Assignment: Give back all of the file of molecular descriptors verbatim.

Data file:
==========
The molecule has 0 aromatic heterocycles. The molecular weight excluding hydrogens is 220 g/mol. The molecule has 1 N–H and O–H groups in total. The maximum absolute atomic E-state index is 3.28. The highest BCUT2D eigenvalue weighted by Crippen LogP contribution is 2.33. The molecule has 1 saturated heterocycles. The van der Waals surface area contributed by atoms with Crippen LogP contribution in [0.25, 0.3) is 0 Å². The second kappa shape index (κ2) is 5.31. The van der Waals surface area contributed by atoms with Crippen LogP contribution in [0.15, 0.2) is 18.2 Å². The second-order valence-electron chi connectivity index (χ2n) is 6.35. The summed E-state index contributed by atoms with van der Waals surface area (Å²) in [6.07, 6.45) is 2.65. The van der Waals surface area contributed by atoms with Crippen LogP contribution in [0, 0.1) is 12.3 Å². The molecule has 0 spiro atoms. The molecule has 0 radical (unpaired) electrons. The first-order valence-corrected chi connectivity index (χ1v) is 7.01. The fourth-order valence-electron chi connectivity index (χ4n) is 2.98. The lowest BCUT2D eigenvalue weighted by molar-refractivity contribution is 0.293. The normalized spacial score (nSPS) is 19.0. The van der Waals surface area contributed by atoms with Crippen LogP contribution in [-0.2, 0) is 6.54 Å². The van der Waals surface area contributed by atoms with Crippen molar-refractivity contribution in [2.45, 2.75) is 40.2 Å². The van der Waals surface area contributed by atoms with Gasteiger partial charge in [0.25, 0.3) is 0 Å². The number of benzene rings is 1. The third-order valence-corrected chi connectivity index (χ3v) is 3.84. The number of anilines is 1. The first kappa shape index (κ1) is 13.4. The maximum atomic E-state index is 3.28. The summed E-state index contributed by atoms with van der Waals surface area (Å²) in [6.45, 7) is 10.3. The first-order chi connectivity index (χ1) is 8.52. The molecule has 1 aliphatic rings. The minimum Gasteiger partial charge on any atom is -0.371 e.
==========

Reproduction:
The molecule has 0 aromatic heterocycles. The molecular weight excluding hydrogens is 220 g/mol. The molecule has 1 N–H and O–H groups in total. The maximum absolute atomic E-state index is 3.28. The highest BCUT2D eigenvalue weighted by Crippen LogP contribution is 2.33. The molecule has 1 saturated heterocycles. The van der Waals surface area contributed by atoms with Crippen LogP contribution in [0.25, 0.3) is 0 Å². The second kappa shape index (κ2) is 5.31. The van der Waals surface area contributed by atoms with Crippen LogP contribution in [0.15, 0.2) is 18.2 Å². The second-order valence-electron chi connectivity index (χ2n) is 6.35. The summed E-state index contributed by atoms with van der Waals surface area (Å²) in [6.07, 6.45) is 2.65. The van der Waals surface area contributed by atoms with Crippen LogP contribution in [0, 0.1) is 12.3 Å². The molecule has 0 spiro atoms. The molecule has 0 radical (unpaired) electrons. The first-order valence-corrected chi connectivity index (χ1v) is 7.01. The fourth-order valence-electron chi connectivity index (χ4n) is 2.98. The lowest BCUT2D eigenvalue weighted by molar-refractivity contribution is 0.293. The normalized spacial score (nSPS) is 19.0. The van der Waals surface area contributed by atoms with Crippen LogP contribution in [-0.2, 0) is 6.54 Å². The van der Waals surface area contributed by atoms with Crippen molar-refractivity contribution in [2.45, 2.75) is 40.2 Å². The van der Waals surface area contributed by atoms with Gasteiger partial charge in [0.25, 0.3) is 0 Å². The number of benzene rings is 1. The third-order valence-corrected chi connectivity index (χ3v) is 3.84. The number of anilines is 1. The first kappa shape index (κ1) is 13.4. The maximum atomic E-state index is 3.28. The summed E-state index contributed by atoms with van der Waals surface area (Å²) in [6.45, 7) is 10.3. The first-order chi connectivity index (χ1) is 8.52. The molecule has 1 aliphatic rings. The minimum Gasteiger partial charge on any atom is -0.371 e.